In understanding bodies there is often an implicit sense that “the pelvis tells us.” The pelvis tells us when it’s time to pee. The pelvis tells us when we gotta poop. Does the pelvis tell us when we are attracted to someone or an idea? We can tell the pelvis to hold the pee/poop/sex. The menstrual cycle just flows. Many people assume that the pelvis tells us a lot more than it actually might.
Does the pelvis determine identity? Does the pelvis determine gender? Many people assume it does—at least to a large extent. Having a perceived identity that includes the descriptor “female” does have an effect of determining the opportunities one has, or one thinks they have and what others will think is available for them. It also guides how a person might choose to express themselves in life. And some people find that the gender role assigned to them by others, or from the outside doesn’t work for them. Or perhaps those assumptions seem a bit off. It is different for different people.
My body is sexed as female. When I was born people said, “She’s a girl,” and confirmed that “fact” when they changed my diaper or saw me wear girl-appropriate clothing. People seemed to assume that I would eventually marry a man and have “his” children. A power dynamic was assumed for me before I could speak for myself. Many times these assumptions have seemed inappropriate, yet I, myself, also assumed (as soon as I could start assuming) that my life would follow the path laid out by my family/culture.
At some point the outer noise—which I was holding in myself—of what I “should” be doing started to quiet down, and I started to try doing things the way I thought I wanted to. And I tried to survive. The “me” in myself that is real awkwardly tried to emerge into this world. I gave up—with some sadness—the assumptions I had for my life including marriage. I don’t think I need a legal marriage with a male-bodied person to be whole. I am me right now. I’m done with waiting for a me that only exists in a fantasy—this rejects the living person I actually am.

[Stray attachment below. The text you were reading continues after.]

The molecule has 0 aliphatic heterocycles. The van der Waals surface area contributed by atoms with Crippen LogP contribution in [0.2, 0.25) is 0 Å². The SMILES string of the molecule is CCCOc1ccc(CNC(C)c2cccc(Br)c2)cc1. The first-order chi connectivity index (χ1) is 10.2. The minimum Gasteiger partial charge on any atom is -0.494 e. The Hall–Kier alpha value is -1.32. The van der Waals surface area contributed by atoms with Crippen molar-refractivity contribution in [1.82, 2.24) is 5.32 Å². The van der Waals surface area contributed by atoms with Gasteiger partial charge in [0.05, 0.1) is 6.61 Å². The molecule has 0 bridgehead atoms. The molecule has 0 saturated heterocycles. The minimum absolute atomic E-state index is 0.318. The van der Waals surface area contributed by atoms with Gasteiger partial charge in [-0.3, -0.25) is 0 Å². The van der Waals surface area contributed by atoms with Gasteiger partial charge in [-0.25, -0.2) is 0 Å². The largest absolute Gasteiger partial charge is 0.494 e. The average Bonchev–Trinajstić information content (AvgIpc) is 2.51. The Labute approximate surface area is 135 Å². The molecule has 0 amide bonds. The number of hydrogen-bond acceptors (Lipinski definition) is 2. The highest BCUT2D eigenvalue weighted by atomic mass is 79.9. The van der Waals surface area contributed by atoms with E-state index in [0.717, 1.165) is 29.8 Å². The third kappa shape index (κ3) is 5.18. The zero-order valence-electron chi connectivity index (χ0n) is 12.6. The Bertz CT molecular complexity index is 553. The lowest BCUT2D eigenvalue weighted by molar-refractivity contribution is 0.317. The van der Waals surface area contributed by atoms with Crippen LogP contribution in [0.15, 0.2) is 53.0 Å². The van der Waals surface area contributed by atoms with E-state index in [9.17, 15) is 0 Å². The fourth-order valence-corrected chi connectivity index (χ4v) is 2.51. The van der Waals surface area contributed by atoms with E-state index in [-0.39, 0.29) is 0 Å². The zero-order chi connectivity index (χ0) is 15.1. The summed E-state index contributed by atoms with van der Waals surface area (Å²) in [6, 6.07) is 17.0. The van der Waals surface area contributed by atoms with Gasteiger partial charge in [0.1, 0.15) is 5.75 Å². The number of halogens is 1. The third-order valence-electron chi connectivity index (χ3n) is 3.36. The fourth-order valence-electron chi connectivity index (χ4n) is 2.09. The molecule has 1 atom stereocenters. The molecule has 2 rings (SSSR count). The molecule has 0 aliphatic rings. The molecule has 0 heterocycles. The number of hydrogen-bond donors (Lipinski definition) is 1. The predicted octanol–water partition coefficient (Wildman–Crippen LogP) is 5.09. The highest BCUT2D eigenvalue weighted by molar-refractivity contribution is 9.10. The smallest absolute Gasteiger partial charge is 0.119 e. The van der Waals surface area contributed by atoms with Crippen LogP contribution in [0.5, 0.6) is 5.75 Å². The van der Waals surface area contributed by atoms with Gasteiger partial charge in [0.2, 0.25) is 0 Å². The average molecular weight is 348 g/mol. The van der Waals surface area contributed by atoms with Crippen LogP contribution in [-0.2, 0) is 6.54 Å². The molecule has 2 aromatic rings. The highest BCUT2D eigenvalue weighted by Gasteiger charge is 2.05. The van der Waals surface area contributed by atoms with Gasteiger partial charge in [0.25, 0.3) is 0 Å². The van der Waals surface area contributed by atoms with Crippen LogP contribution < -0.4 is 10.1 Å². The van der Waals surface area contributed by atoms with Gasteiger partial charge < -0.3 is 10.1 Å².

I wrote an article last year called Queering My Sexuality about actively “being a sexual person whose wants and needs are self-defined.” Now I would extend that concept far beyond sexuality.
Queerness, then, is not an identity, but a position or stance. We can use “queer” as a verb instead of a noun. Queer is not someone or something to be treated. Queer is something we can do.
Queering has to do with taking on one’s identity and stepping away from an inherited lineage of ableism, racism, sexism, homophobia, patriarchy, privilege, money focus, misogyny, ageism, sex-shaming, fat-shaming, objectification, coercion, bullying (…) and consciously being a person—even creating a self through chosen actions and expressions—that better reflects values of the heart with caring awareness of other people in community emphasizing inclusion of people (of a different race, body type, or gender presentation for example) helping to expand the understanding of the person reaching out as well as to reverse the effects of the old ways of domination, control and repression.
Queering has to do with getting my needs met. Now I have the freedom to begin to understand my needs—which I have discovered—are different in some ways from the cultural recipe for success (marriage+money). The recipe for my fulfillment needs to be determined by me, otherwise I am just going through the motions of a life that doesn’t feel like mine. This creates a lot of anxiety.
Queering has to do with rejecting some of the things that are often assumed to be true. If I believed that I cannot exist as a whole person without a husband while also living unmarried, then clearly I am limiting my ability for self expression and happiness, and feeling less than this so called “ideal”.
Queering can have something to do with radical self-expression. I think queering can also be quieter, yet as it is better understood within a person it may also yearn for greater expression, visibility and celebration.
Queer community and books, conversations and art have offered me so much support and hope as I have discovered another sense of myself that is different than the old assumptions I learned.
If you were to ask me about my gender, in the right context (queer) I would tell you that my gender is orange. This color inspires me, as discovering myself and my desires also inspire me. And just the way a color is wide open in that it can appear on so many different things, I also feel that the way I might want to present myself and express myself may also prefer to embrace a range of possibilities.